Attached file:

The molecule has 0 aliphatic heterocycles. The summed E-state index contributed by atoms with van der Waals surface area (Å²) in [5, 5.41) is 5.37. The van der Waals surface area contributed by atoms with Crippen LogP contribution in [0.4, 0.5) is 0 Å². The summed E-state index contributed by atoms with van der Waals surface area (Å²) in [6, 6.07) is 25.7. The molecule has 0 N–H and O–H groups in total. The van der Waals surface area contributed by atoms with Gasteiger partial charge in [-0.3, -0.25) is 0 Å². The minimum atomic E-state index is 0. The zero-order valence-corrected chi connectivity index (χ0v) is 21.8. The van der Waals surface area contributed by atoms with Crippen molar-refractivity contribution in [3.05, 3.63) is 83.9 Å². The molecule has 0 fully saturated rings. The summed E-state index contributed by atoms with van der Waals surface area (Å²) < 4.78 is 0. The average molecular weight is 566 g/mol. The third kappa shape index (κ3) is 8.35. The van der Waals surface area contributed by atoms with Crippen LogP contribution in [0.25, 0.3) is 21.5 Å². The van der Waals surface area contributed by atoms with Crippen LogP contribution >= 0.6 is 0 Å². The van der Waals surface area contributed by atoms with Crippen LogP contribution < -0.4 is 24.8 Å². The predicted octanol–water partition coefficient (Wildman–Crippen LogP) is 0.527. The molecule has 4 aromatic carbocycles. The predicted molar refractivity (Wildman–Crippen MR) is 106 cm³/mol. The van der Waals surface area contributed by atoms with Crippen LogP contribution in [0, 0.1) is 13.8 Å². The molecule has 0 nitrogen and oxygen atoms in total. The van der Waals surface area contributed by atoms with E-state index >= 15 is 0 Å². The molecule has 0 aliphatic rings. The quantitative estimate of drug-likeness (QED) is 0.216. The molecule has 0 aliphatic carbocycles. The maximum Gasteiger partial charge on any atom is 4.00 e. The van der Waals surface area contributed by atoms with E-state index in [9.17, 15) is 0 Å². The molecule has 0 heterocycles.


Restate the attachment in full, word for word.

The molecule has 0 aliphatic heterocycles. The summed E-state index contributed by atoms with van der Waals surface area (Å²) in [5, 5.41) is 5.37. The van der Waals surface area contributed by atoms with Crippen LogP contribution in [0.4, 0.5) is 0 Å². The summed E-state index contributed by atoms with van der Waals surface area (Å²) in [6, 6.07) is 25.7. The molecule has 0 N–H and O–H groups in total. The van der Waals surface area contributed by atoms with Gasteiger partial charge in [-0.3, -0.25) is 0 Å². The minimum atomic E-state index is 0. The zero-order valence-corrected chi connectivity index (χ0v) is 21.8. The van der Waals surface area contributed by atoms with Crippen molar-refractivity contribution in [3.05, 3.63) is 83.9 Å². The molecule has 0 fully saturated rings. The summed E-state index contributed by atoms with van der Waals surface area (Å²) < 4.78 is 0. The average molecular weight is 566 g/mol. The third kappa shape index (κ3) is 8.35. The van der Waals surface area contributed by atoms with Crippen LogP contribution in [0.25, 0.3) is 21.5 Å². The van der Waals surface area contributed by atoms with Crippen LogP contribution >= 0.6 is 0 Å². The van der Waals surface area contributed by atoms with Crippen LogP contribution < -0.4 is 24.8 Å². The predicted octanol–water partition coefficient (Wildman–Crippen LogP) is 0.527. The molecule has 4 aromatic carbocycles. The predicted molar refractivity (Wildman–Crippen MR) is 106 cm³/mol. The van der Waals surface area contributed by atoms with Crippen LogP contribution in [0, 0.1) is 13.8 Å². The molecule has 0 nitrogen and oxygen atoms in total. The van der Waals surface area contributed by atoms with E-state index >= 15 is 0 Å². The molecule has 0 aliphatic rings. The quantitative estimate of drug-likeness (QED) is 0.216. The molecule has 0 aliphatic carbocycles. The maximum Gasteiger partial charge on any atom is 4.00 e. The van der Waals surface area contributed by atoms with E-state index in [9.17, 15) is 0 Å². The molecule has 0 heterocycles.